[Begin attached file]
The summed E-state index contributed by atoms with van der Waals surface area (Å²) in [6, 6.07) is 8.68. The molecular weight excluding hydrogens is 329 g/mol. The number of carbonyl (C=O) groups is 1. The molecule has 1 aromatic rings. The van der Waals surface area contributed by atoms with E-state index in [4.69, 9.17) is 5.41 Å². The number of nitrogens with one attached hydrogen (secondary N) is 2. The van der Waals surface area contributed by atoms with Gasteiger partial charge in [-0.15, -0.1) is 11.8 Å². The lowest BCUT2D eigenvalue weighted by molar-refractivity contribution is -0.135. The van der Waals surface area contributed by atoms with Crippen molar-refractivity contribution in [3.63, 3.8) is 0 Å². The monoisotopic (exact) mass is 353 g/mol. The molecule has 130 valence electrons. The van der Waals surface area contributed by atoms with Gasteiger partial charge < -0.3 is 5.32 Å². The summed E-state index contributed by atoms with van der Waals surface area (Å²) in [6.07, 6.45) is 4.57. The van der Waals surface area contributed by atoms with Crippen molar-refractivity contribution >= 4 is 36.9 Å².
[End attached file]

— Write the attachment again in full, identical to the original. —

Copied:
The summed E-state index contributed by atoms with van der Waals surface area (Å²) in [6, 6.07) is 8.68. The molecular weight excluding hydrogens is 329 g/mol. The number of carbonyl (C=O) groups is 1. The molecule has 1 aromatic rings. The van der Waals surface area contributed by atoms with E-state index in [4.69, 9.17) is 5.41 Å². The number of nitrogens with one attached hydrogen (secondary N) is 2. The van der Waals surface area contributed by atoms with Gasteiger partial charge in [-0.15, -0.1) is 11.8 Å². The lowest BCUT2D eigenvalue weighted by molar-refractivity contribution is -0.135. The van der Waals surface area contributed by atoms with Crippen molar-refractivity contribution in [3.63, 3.8) is 0 Å². The monoisotopic (exact) mass is 353 g/mol. The molecule has 130 valence electrons. The van der Waals surface area contributed by atoms with Gasteiger partial charge < -0.3 is 5.32 Å². The summed E-state index contributed by atoms with van der Waals surface area (Å²) in [6.07, 6.45) is 4.57. The van der Waals surface area contributed by atoms with Crippen molar-refractivity contribution >= 4 is 36.9 Å².